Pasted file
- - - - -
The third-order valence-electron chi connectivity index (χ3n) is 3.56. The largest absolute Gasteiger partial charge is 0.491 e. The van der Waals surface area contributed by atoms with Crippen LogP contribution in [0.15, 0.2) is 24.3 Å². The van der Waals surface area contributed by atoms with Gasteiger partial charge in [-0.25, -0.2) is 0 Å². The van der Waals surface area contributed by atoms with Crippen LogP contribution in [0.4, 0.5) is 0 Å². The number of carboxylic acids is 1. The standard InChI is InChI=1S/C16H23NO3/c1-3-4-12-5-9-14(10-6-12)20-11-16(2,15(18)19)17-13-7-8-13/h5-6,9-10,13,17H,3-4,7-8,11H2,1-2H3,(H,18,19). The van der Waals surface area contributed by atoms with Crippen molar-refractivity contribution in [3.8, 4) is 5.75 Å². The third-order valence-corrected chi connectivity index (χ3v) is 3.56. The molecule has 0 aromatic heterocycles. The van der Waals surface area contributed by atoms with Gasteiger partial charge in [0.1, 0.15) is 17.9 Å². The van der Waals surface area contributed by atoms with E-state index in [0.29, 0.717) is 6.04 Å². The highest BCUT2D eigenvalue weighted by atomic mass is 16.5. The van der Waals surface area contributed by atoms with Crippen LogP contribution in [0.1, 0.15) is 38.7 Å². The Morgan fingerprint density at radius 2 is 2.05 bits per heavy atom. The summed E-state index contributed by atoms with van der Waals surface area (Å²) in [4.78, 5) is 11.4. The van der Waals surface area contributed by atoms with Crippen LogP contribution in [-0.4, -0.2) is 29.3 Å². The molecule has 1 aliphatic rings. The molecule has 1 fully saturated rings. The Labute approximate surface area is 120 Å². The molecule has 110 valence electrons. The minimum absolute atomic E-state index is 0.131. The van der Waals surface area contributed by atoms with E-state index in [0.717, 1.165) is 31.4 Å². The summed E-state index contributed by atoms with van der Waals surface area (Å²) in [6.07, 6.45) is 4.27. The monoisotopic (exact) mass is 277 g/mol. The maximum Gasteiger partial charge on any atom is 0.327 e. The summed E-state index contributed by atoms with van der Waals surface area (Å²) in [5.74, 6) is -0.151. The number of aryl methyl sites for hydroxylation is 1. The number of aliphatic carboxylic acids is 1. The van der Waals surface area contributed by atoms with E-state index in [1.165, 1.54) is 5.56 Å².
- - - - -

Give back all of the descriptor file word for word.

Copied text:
The third-order valence-electron chi connectivity index (χ3n) is 3.56. The largest absolute Gasteiger partial charge is 0.491 e. The van der Waals surface area contributed by atoms with Crippen LogP contribution in [0.15, 0.2) is 24.3 Å². The van der Waals surface area contributed by atoms with Gasteiger partial charge in [-0.25, -0.2) is 0 Å². The van der Waals surface area contributed by atoms with Crippen LogP contribution in [0.4, 0.5) is 0 Å². The number of carboxylic acids is 1. The standard InChI is InChI=1S/C16H23NO3/c1-3-4-12-5-9-14(10-6-12)20-11-16(2,15(18)19)17-13-7-8-13/h5-6,9-10,13,17H,3-4,7-8,11H2,1-2H3,(H,18,19). The van der Waals surface area contributed by atoms with Crippen molar-refractivity contribution in [3.8, 4) is 5.75 Å². The third-order valence-corrected chi connectivity index (χ3v) is 3.56. The molecule has 0 aromatic heterocycles. The van der Waals surface area contributed by atoms with Gasteiger partial charge in [0.1, 0.15) is 17.9 Å². The van der Waals surface area contributed by atoms with E-state index in [0.29, 0.717) is 6.04 Å². The highest BCUT2D eigenvalue weighted by atomic mass is 16.5. The van der Waals surface area contributed by atoms with Crippen LogP contribution in [0.1, 0.15) is 38.7 Å². The Morgan fingerprint density at radius 2 is 2.05 bits per heavy atom. The summed E-state index contributed by atoms with van der Waals surface area (Å²) in [4.78, 5) is 11.4. The van der Waals surface area contributed by atoms with Crippen LogP contribution in [-0.4, -0.2) is 29.3 Å². The molecule has 1 aliphatic rings. The molecule has 1 fully saturated rings. The Labute approximate surface area is 120 Å². The molecule has 110 valence electrons. The minimum absolute atomic E-state index is 0.131. The van der Waals surface area contributed by atoms with E-state index in [0.717, 1.165) is 31.4 Å². The summed E-state index contributed by atoms with van der Waals surface area (Å²) in [6.07, 6.45) is 4.27. The monoisotopic (exact) mass is 277 g/mol. The maximum Gasteiger partial charge on any atom is 0.327 e. The summed E-state index contributed by atoms with van der Waals surface area (Å²) in [5.74, 6) is -0.151. The number of aryl methyl sites for hydroxylation is 1. The number of aliphatic carboxylic acids is 1. The van der Waals surface area contributed by atoms with E-state index in [1.165, 1.54) is 5.56 Å².